The following information was found on the AMA’s website – there is a link at the bottom to take you to the complete history of the Consumers Product Safety Improvement Act “Lead Law”
The CPSIA took effect in February 2009 and it immediately stopped the sale of dirt bikes and ATVs designed for children 12 and under. The law was meant to protect children from dangerous levels of lead in toys, but it was written so broadly that it also impacted childrens’ books, clothes, motorcycles and ATVs.
Under the CPSIA, all youth products containing lead must have less than 600 parts per million by weight. The CPSC has interpreted the law to apply to various components of kid-sized motorcycles and ATVs, including the engine, brakes, suspension, battery and other mechanical parts. Even though the lead levels in these parts are small, they are still above the minimum threshold.
To ensure continued availability and access to kid-sized motorcycles and ATVs, the Motorcycle Industry Council, Specialty Vehicle Industry Association, the AMA, ATVA and others asked the CPSC to consider petitions submitted to exclude kid-sized motorcycles and ATVs from the final rule governing the law.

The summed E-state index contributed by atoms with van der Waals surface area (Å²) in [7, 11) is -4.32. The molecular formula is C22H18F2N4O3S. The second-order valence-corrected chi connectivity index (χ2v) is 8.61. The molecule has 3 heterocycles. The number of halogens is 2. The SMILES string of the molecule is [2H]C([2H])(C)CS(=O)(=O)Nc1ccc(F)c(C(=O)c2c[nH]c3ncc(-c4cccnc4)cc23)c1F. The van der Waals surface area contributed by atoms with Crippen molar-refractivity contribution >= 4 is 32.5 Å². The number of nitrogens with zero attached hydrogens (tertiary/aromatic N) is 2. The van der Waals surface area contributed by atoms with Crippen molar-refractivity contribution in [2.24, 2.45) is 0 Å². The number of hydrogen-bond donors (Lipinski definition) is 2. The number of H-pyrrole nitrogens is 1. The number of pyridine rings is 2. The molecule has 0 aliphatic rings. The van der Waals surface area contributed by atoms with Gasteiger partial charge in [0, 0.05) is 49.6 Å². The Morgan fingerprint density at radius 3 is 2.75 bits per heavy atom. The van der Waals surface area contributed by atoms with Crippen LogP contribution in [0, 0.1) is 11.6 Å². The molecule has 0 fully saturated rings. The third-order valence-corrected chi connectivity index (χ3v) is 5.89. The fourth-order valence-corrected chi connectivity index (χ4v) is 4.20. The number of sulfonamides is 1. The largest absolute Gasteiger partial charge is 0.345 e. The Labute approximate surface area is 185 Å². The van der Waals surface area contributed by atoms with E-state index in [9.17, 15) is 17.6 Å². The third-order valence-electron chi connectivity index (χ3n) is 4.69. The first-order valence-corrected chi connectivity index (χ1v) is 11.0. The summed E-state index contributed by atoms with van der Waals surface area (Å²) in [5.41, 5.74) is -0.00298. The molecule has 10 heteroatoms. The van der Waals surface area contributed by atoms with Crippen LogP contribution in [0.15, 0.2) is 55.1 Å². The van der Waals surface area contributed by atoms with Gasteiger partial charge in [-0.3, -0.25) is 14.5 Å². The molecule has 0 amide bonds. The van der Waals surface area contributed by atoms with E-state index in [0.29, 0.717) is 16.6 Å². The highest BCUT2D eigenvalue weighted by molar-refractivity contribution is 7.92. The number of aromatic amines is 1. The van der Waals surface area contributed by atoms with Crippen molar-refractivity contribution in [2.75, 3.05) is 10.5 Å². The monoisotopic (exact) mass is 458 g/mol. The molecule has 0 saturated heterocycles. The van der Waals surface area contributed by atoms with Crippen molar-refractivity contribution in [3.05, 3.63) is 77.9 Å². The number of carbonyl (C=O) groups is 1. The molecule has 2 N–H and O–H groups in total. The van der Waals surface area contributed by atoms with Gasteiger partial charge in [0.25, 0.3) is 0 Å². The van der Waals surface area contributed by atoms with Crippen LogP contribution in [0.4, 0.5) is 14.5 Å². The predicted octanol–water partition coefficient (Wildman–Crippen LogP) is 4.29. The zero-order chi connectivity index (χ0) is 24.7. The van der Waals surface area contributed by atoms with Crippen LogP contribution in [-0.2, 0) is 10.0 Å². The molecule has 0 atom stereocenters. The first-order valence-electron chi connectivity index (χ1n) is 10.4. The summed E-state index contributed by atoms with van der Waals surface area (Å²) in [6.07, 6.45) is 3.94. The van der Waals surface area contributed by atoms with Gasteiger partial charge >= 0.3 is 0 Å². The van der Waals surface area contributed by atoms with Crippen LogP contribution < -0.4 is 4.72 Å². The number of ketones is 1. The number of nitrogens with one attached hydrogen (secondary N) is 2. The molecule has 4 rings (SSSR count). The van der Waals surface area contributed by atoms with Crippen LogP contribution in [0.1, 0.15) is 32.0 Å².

The CPSC staff admits that the risk of exposure to lead from kid-sized motorcycles and ATVs is relatively low. But the staff told the commissioners that the law is written so strictly that no lead absorption into the body is allowed. As a result, they say, motorcycles and ATVs shouldn’t be exempt from the law.
In April, the two-member CPSC rejected an industry request to exempt kid-sized off-road motorcycles and ATVs from the CPSIA because the agency did not believe that it had the authority to exclude these vehicles from the lead-content limits imposed by Congress. However, the commissioners signaled their desire to issue a stay to give Congress the opportunity to change the law so that kid-sized motorcycles and ATVs can be legally sold. The commissioners also expressed hope that manufacturers will use the delay to make changes to their products to make them meet the requirements of the new law.
“…ATVs and motorized bikes appropriately sized for children 12 and younger can again be available and the commission will not seek penalties for violation of Section 101 and related provisions of the (law) against those who sell them,” said Acting CPSC Chairman Nancy Nord on April 3. “I hope that the state attorneys general will follow the lead of the agency on this matter.
“All stakeholders — industry, users, Congress and the commission — need to come together to fix the statutory problems that have become so apparent, in a common sense approach that does not unnecessarily burden those regulated, yet provides safety for American families,” she said
You can read up on the history of this law – here the AMA has everything in an easy to follow format.